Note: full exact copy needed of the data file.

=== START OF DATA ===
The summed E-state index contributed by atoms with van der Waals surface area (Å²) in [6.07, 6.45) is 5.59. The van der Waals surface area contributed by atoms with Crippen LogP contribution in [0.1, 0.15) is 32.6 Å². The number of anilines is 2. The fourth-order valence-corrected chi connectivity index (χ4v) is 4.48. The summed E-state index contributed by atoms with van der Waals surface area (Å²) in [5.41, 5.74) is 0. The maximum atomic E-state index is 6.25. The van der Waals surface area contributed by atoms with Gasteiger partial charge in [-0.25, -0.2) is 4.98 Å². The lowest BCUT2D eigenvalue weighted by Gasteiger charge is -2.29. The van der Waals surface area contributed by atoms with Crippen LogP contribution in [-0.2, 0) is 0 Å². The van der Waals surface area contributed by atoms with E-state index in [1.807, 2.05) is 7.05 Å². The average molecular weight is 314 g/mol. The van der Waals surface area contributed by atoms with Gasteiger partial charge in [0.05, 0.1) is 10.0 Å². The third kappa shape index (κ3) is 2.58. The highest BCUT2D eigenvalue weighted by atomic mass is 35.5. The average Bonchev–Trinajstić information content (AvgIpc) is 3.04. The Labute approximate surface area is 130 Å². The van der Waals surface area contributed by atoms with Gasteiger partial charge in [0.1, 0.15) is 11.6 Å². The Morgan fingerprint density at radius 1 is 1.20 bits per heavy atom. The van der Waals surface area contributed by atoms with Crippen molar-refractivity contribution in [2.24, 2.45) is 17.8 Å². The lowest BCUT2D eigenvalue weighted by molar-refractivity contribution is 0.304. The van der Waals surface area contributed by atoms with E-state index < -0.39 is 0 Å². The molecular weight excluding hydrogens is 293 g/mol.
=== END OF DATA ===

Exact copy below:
The summed E-state index contributed by atoms with van der Waals surface area (Å²) in [6.07, 6.45) is 5.59. The van der Waals surface area contributed by atoms with Crippen LogP contribution in [0.1, 0.15) is 32.6 Å². The number of anilines is 2. The fourth-order valence-corrected chi connectivity index (χ4v) is 4.48. The summed E-state index contributed by atoms with van der Waals surface area (Å²) in [5.41, 5.74) is 0. The maximum atomic E-state index is 6.25. The van der Waals surface area contributed by atoms with Gasteiger partial charge in [-0.25, -0.2) is 4.98 Å². The lowest BCUT2D eigenvalue weighted by Gasteiger charge is -2.29. The van der Waals surface area contributed by atoms with Crippen LogP contribution in [-0.2, 0) is 0 Å². The van der Waals surface area contributed by atoms with E-state index in [1.807, 2.05) is 7.05 Å². The average molecular weight is 314 g/mol. The van der Waals surface area contributed by atoms with Gasteiger partial charge in [0.05, 0.1) is 10.0 Å². The third kappa shape index (κ3) is 2.58. The highest BCUT2D eigenvalue weighted by atomic mass is 35.5. The average Bonchev–Trinajstić information content (AvgIpc) is 3.04. The Labute approximate surface area is 130 Å². The van der Waals surface area contributed by atoms with Gasteiger partial charge in [0.1, 0.15) is 11.6 Å². The Morgan fingerprint density at radius 1 is 1.20 bits per heavy atom. The van der Waals surface area contributed by atoms with Crippen molar-refractivity contribution in [2.24, 2.45) is 17.8 Å². The lowest BCUT2D eigenvalue weighted by molar-refractivity contribution is 0.304. The van der Waals surface area contributed by atoms with E-state index < -0.39 is 0 Å². The molecular weight excluding hydrogens is 293 g/mol.